The goal of albatross is robust deployment of MirageOS
unikernels using Solo5. Resources managed
by albatross are network interfaces of kind
tap, which are connected to
already existing bridges, block devices, memory, and CPU. Each unikernel is
taskset) to a specific core.
Albatross allows remote management. To deploy or destroy a unikernel, no shell access is necessary. The remote channel is a mutually authenticated (with X.509 certificates) TLS connection. Console output of the unikernels is stored in memory in a ring buffer, and accessible remotely. Monitoring data (CPU and memory usage) of the unikernels can be collected as well, and pushed into an Influx time series database.
Albatross consists of multiple processes, each running with the least privileges. Albatross can be run next to other orchestration systems; it does not assume to be the single instance on a dom0 which creates and destroys virtual machines. Resource policies can be dynamically configured for each administrative domain (similar to DNS, a hierarchical naming scheme), and are checked statically (to decrease while going down the tree) and dynamically when a new unikernel is to be deployed.
When a unikernel is deployed, albatross tries its best to keep it running, even when the physical hardware reboots, or albatross is restarted. When the unikernel exits, depending on configuration and its exit code, it is re-started. The current set of running unikernels is persisted on disk, though there is no dependency or order for restarting them.
The scope of albatross is to provide a minimal orchestration system that avoids the need for shell access on the dom0. This leads to mostly immutable - or only mutable via albatross - infrastructure. Further dissemination of albatross into virtual machines, and a communication interface for deploying and destroying unikernels, is being researched on.
Albatross consists of a set of binaries. Several daemons, which communicate in a request-response style over Unix domain sockets, are run in the host system:
albatrossd: privileged to create and destroy unikernels
albatross-console: reads the console output of unikernels
albatross-stats: statistics gathering (rusage, ifstat, BHyve debug counters)
albatross-tls-inetd: remote deployment via TLS and inetd (an alternative is
albatross-influx: statistic reporting from
The main daemon is the privileged
albatrossd, which supervises unikernels. It opens
a listening Unix domain socket, reads the persisted unikernel configuration,
starts these unikernels, and awaits commands. Access can be regulated by Unix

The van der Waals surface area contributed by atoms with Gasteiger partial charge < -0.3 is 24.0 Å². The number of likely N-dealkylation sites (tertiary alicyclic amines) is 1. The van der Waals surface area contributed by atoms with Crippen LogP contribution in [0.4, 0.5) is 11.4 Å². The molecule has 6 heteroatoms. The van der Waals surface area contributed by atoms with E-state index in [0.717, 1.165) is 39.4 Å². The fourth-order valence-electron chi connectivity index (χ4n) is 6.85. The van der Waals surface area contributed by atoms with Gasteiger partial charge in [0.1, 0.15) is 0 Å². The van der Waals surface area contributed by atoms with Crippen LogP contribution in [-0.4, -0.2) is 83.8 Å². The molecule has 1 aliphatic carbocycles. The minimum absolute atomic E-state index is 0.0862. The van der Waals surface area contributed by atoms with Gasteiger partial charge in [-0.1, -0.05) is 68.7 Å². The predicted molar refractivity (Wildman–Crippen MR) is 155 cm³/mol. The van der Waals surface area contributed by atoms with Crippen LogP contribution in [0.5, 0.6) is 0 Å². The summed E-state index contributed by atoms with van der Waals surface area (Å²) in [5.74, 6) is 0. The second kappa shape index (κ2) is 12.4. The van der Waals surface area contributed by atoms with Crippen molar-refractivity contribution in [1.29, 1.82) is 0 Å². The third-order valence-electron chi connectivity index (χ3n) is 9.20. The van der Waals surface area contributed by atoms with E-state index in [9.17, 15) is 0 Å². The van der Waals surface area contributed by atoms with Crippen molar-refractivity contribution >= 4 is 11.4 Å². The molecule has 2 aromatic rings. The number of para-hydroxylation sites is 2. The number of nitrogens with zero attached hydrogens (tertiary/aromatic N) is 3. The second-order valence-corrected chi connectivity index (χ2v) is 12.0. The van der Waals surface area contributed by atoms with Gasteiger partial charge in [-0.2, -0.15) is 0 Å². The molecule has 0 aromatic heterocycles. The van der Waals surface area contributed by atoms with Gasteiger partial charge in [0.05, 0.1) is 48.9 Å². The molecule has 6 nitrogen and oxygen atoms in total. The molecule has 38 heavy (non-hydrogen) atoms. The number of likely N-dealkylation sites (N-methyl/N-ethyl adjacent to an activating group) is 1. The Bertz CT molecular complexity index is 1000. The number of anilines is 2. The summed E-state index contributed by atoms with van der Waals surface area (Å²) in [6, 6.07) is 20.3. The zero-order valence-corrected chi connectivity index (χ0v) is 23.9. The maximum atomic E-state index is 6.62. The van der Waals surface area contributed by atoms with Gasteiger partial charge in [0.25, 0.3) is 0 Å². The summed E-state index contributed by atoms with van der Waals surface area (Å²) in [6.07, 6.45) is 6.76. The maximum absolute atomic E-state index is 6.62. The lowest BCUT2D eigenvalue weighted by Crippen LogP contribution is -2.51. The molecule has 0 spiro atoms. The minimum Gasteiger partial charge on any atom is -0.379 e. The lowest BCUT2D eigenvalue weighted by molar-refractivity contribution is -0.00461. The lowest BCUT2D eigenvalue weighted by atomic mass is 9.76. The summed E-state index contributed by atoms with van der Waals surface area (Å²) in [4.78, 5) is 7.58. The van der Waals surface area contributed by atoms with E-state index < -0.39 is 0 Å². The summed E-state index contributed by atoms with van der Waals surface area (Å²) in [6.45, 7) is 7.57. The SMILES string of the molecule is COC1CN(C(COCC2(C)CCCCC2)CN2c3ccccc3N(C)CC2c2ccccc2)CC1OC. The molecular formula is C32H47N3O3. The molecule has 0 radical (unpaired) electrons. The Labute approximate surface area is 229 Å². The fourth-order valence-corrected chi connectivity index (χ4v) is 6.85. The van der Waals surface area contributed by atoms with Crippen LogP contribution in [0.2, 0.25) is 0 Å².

file permissions -- only those users who can write to that socket can send
Albatross-console does not keep any persistent state, but a ring buffer of console
output from each unikernel. These messages can be retrieved by a client as a
stream of messages (history, and whenever a new line is output, it is sent to
the interested client). Each unikernel output can only be read by a single
client, to avoid amplification of traffic if lots of clients are connected.
Albatrossd sends a message to
albatross-console whenever a new unikernel is started,
albatross-console opens and reads the fifo which the unikernel will
write their standard output to.
Albatross-stats periodically gathers statistics (memory, CPU, network, hypervisor)
from all running unikernels.
Albatross-tls-inetd is executed via inetd (socket activation) and proxies
requests from remote clients to the respective daemons described above. It
enforces client authentication, and uses the common names of the client
certificate chain as the administrative domain. The policies are embedded in CA
certificates, and the command is embedded in the leaf certificate. The
albatross-tls-endpoint is an alternative which listens on a TCP port and
executes an asynchronous task for each incoming request.
The following command-line applications for local and remote management are provided:
albatross-client-local: sends a command locally to the Unix domain sockets
albatross-client-remote-tls: connects to a remote TLS endpoint and sends a command
albatross-provision-request: creates a certificate signing request containing a command
albatross-provision-ca: certificate authority operations: sign, generate, and revoke (NYI)
albatross-client-bistro: command line utility to execute a command remotely: request, sign, remote (do not use in production, requires CA key locally)
To install Albatross, run
opam install albatross.
Init scripts for FreeBSD are provided in the
subdirectory, and a script to create a FreeBSD package
For Linux, systemd service scripts are available in
It may help to read the outdated blog article for the motivation behind albatross and an overview of its functionality.